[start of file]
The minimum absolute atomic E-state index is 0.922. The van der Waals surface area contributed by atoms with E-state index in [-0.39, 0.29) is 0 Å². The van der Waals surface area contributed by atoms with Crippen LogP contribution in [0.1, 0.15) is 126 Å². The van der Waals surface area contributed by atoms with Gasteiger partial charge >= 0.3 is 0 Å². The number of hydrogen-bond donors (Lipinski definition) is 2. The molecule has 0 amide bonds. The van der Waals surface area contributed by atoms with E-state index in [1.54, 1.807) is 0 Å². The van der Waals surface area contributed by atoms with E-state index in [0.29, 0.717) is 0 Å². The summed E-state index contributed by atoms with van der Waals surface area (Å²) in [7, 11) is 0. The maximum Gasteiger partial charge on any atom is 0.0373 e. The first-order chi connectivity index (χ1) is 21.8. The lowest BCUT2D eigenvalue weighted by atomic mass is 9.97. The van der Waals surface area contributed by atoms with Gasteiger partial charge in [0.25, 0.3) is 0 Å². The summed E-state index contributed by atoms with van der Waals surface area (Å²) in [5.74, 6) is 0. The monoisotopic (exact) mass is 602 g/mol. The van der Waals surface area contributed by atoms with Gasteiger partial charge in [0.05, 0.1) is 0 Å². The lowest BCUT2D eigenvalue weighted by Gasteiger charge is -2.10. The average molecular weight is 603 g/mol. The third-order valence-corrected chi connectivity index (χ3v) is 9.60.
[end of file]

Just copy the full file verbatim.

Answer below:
The minimum absolute atomic E-state index is 0.922. The van der Waals surface area contributed by atoms with E-state index in [-0.39, 0.29) is 0 Å². The van der Waals surface area contributed by atoms with Crippen LogP contribution in [0.1, 0.15) is 126 Å². The van der Waals surface area contributed by atoms with Gasteiger partial charge >= 0.3 is 0 Å². The number of hydrogen-bond donors (Lipinski definition) is 2. The molecule has 0 amide bonds. The van der Waals surface area contributed by atoms with E-state index in [1.54, 1.807) is 0 Å². The van der Waals surface area contributed by atoms with E-state index in [0.29, 0.717) is 0 Å². The summed E-state index contributed by atoms with van der Waals surface area (Å²) in [7, 11) is 0. The maximum Gasteiger partial charge on any atom is 0.0373 e. The first-order chi connectivity index (χ1) is 21.8. The lowest BCUT2D eigenvalue weighted by atomic mass is 9.97. The van der Waals surface area contributed by atoms with Gasteiger partial charge in [0.25, 0.3) is 0 Å². The summed E-state index contributed by atoms with van der Waals surface area (Å²) in [5.74, 6) is 0. The monoisotopic (exact) mass is 602 g/mol. The van der Waals surface area contributed by atoms with Gasteiger partial charge in [0.05, 0.1) is 0 Å². The lowest BCUT2D eigenvalue weighted by Gasteiger charge is -2.10. The average molecular weight is 603 g/mol. The third-order valence-corrected chi connectivity index (χ3v) is 9.60.